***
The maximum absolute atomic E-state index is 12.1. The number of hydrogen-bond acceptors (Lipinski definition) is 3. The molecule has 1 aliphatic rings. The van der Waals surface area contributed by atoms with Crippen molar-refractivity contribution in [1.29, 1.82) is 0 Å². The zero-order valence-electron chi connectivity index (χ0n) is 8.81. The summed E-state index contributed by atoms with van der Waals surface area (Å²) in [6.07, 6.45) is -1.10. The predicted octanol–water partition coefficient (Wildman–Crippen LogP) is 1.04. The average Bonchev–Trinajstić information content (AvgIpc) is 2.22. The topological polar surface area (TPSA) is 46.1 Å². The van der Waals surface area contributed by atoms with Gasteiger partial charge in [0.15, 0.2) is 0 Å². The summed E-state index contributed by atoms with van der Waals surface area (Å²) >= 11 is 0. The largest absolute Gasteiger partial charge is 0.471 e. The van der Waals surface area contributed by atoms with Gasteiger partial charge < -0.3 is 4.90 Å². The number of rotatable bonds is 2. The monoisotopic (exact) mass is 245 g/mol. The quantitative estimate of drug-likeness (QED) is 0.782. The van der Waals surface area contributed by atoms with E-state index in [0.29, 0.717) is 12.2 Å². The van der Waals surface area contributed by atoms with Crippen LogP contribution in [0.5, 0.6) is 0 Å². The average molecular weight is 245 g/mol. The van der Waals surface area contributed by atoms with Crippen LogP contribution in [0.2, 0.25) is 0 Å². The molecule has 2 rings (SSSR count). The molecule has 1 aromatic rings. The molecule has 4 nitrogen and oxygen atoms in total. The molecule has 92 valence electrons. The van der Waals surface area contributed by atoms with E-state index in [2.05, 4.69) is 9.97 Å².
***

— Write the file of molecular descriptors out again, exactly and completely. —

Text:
The maximum absolute atomic E-state index is 12.1. The number of hydrogen-bond acceptors (Lipinski definition) is 3. The molecule has 1 aliphatic rings. The van der Waals surface area contributed by atoms with Crippen molar-refractivity contribution in [1.29, 1.82) is 0 Å². The zero-order valence-electron chi connectivity index (χ0n) is 8.81. The summed E-state index contributed by atoms with van der Waals surface area (Å²) in [6.07, 6.45) is -1.10. The predicted octanol–water partition coefficient (Wildman–Crippen LogP) is 1.04. The average Bonchev–Trinajstić information content (AvgIpc) is 2.22. The topological polar surface area (TPSA) is 46.1 Å². The van der Waals surface area contributed by atoms with Gasteiger partial charge in [0.15, 0.2) is 0 Å². The summed E-state index contributed by atoms with van der Waals surface area (Å²) >= 11 is 0. The largest absolute Gasteiger partial charge is 0.471 e. The van der Waals surface area contributed by atoms with Gasteiger partial charge < -0.3 is 4.90 Å². The number of rotatable bonds is 2. The monoisotopic (exact) mass is 245 g/mol. The quantitative estimate of drug-likeness (QED) is 0.782. The van der Waals surface area contributed by atoms with E-state index in [0.29, 0.717) is 12.2 Å². The van der Waals surface area contributed by atoms with Crippen LogP contribution in [0.5, 0.6) is 0 Å². The average molecular weight is 245 g/mol. The van der Waals surface area contributed by atoms with Crippen LogP contribution in [0.2, 0.25) is 0 Å². The molecule has 2 rings (SSSR count). The molecule has 1 aromatic rings. The molecule has 4 nitrogen and oxygen atoms in total. The molecule has 92 valence electrons. The van der Waals surface area contributed by atoms with E-state index in [2.05, 4.69) is 9.97 Å².